recommended by Dan C., Orchestra Music Specialist
Get your young string players performing with maturity beyond their years!
Saluda River Waltz by Andrew Balent
Waltzes are always gentle crowd pleasers and teaching moments abound in this one as you float gently downstream. Work on subdividing for dotted quarter/eighth rhythms and getting C naturals in tune. As with many waltzes, the violins get most of the melodic action while the other parts drive the important 3/4 waltz lilt.
Adoration by Bud Woodruff
Bud Woodruff has come into his own this year with several wonderful compositions from Grade 1½ to Grade 3. As a retired teacher in Deerpark, Texas, he has taken his years of experience “in the trenches” and offered up pieces that really work for young players. Here he gives an uplifting, aural depiction of the feelings of infatuation with generously shared melodic material and harmonic twists. Lessons in rhythm are included with offbeats and accents and he keeps students on their toes by including the notes Bb, D#, and F. Plus the work has audience appeal aplenty. An all-around winner.
Heartstrings by Larry Clark
Give your unsung second violins the spotlight at the beginning as they introduce the melody. Beautiful harmonies are emotionally enhanced with Bb, Eb, C# and F natural accidentals in the key of G. Heartstrings is dedicated to the memory of a young man who died tragically in a climbing accident as well as any loved ones we have all lost. By bringing to mind the love that we have for our close friends and family members, it will pull on your heartstrings – love with a touch of sadness. Certain harmonic choices and dissonances in the melody to the harmonies were used to bring about this emotional feeling. In the hope of stretching young people’s musicianship you can ask them to put their emotions into the music by stretching the phrasing, pushing lines, and giving things shape; make the music more than what is on the page. Bring it to life and make the audience feel something with their performance. Inspire your students to do so and expand their musical horizons.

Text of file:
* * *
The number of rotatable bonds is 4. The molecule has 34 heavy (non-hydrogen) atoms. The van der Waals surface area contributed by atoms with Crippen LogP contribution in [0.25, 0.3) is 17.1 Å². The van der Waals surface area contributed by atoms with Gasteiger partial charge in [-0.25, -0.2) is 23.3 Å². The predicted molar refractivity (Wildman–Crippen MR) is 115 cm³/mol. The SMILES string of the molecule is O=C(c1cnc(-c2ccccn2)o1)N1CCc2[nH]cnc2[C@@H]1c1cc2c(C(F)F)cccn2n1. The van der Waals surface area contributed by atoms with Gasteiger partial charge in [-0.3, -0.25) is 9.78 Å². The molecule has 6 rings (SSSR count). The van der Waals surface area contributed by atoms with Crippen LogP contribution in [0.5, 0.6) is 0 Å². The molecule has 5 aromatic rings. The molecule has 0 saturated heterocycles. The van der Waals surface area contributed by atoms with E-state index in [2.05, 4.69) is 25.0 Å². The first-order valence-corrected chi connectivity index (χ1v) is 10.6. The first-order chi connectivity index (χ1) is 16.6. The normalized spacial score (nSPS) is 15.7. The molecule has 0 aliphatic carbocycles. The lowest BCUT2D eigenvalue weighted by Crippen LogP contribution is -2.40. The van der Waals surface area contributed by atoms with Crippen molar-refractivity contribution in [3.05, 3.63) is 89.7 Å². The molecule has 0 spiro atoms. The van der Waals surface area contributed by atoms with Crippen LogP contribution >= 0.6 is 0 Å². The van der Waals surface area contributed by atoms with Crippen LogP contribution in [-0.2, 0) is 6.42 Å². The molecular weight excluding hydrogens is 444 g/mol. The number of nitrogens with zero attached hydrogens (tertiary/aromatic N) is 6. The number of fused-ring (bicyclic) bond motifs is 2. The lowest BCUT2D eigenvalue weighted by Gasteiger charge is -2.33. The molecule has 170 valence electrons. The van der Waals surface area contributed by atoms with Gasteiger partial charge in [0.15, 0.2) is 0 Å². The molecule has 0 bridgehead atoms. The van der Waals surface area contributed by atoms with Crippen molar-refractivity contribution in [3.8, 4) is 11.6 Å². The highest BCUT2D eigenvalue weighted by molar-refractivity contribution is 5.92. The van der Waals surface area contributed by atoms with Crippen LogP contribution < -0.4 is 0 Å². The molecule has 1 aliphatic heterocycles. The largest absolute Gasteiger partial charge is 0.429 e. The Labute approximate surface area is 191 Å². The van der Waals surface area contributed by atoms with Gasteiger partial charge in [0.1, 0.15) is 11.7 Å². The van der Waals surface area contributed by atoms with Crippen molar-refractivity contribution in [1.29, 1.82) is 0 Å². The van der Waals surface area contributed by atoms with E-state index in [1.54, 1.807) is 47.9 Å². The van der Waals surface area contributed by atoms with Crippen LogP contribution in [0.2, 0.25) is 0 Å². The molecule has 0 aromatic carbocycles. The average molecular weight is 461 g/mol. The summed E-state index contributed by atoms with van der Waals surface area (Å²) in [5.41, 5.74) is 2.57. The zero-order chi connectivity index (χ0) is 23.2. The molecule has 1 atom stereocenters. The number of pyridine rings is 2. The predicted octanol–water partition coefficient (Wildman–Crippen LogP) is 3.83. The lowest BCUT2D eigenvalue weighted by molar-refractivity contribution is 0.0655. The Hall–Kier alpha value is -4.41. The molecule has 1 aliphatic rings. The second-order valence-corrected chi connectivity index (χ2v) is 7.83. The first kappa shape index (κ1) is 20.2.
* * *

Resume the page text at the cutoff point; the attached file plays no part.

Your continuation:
A Million Miles Away by Francis J. Caravella
What better than the Lydian mode to depict the vast reaches of outer space? You can not only teach your students about modes, but can also talk about dissonance, bow control, and dynamics. Everyone’s part is necessary and propulsive, so no boredom here! A Million Miles Away is very “grown-up” sounding, but certainly accessible. You might even say it’s out of this world!
Farewell to a Friend by Susan H. Day
You can count on Susan Day to use her expressive and extensive talents to pull emotion out of your players and your listeners while providing a teaching vehicle with which to do it. Composed in memory of a beloved orchestra conductor, she offers legato bowing, arpeggios, expression, syncopation, sweet countermelodies and accompaniments as ways to not only bring tears to the eyes of the audience, but also to teach these concepts to add to your students’ musicality.
About the Author:
Dan C. has worked at Stanton’s since 1979, primarily with orchestra music and print promotions. A “working” musician, he’s a classical cellist, a rock & jazz bassist and a folk & country guitarist/singer. His free time is spent with family or reading, gardening, cycling and working puzzles. His series of musical puzzles (RP3 Rebus Puzzle Picture People) can be found on the Stanton’s Facebook page each Sunday. He also has a reputation as a pretty good joke teller. Seriously.